There are signs that inflation is now firmly on the wane. The latest consumer price index figures show the annual rate falling to 6.6 per cent in May, while yesterday Tesco announced that it was cutting the cost of a wide range of its products. Minister for Finance Michael McGrath responded that this could be a “turning point” and that other grocers could quickly follow.
It will take time for it to be clear just how significant the latest moves are, but there are some reasons to be optimistic. One is the sharp fall in wholesale energy prices, with gas in particular now trading well below 2022 levels, albeit still a bit above the prices which had prevailed for many years before the increases started. There is still some uncertainty about supply in energy markets, but overall the crisis period of soaring prices and fears of power cuts seems to have passed.
The second, and related reason for optimism is the unwinding of some of the pressures on supply lines which had occurred after Covid. Shipping costs, for example, have fallen back to more normal levels. And the cost of many commodities has also declined.
The move by Tesco suggests that all this can lead to falls in prices for consumers, as lower costs are passed on. Energy bills to households should also fall over the coming months, setting them on a firm downward trend if current wholesale market trends continue. In both grocery and energy markets we must hope that competition helps to drive prices lower. These two key markets are different – the energy market is heavily regulated – but in both cases companies should be fighting to retain and win over customers.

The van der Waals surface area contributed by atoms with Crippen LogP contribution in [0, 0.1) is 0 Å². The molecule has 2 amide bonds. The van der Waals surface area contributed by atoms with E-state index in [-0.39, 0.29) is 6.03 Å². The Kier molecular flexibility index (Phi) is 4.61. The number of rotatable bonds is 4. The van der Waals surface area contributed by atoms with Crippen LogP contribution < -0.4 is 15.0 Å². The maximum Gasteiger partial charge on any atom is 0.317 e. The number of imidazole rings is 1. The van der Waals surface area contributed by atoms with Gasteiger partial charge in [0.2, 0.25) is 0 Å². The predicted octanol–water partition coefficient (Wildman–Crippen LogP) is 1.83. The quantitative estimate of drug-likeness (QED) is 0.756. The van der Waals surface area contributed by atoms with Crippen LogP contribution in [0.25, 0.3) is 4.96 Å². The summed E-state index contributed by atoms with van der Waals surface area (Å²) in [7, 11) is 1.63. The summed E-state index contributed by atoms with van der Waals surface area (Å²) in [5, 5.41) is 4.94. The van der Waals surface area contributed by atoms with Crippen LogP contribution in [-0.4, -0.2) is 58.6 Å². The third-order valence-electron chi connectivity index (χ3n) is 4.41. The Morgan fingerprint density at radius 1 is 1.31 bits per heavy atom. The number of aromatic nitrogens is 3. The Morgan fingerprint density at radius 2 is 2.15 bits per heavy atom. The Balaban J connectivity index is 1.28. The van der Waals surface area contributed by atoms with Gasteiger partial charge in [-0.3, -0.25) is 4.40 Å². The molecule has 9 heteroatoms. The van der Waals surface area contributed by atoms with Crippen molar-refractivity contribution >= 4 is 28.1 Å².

While food and energy prices should fall, elsewhere it may be more a case of them not going any higher. The overall rate of inflation will ease, in other words, even if the actual level of prices does not fall in all cases. In some areas of the economy in particular, notably restaurants and hotels, it appears that factors such as labour shortages and wage pressures are leading to higher prices.
A concern at Government level will be that even if inflation does fall, it will remain above ideal levels – the European Central Bank, for example, targets a rate of 2 per cent. Pressure on costs, and some cashing in by companies, could lead to inflation staying higher, for longer. This is a particular risk in Ireland, given the strong growth in the domestic economy and particular pressures in some areas, notably the rental market.
Ireland is already one of the highest cost countries in the euro zone and it is important that this problem does not worsen as we emerge from the worst of the cost-of-living crisis. The budget needs to help people to cope with inflation, but not add to the problem. Delicate judgments will be needed, particularly given the need to continue investing in key areas such as housing.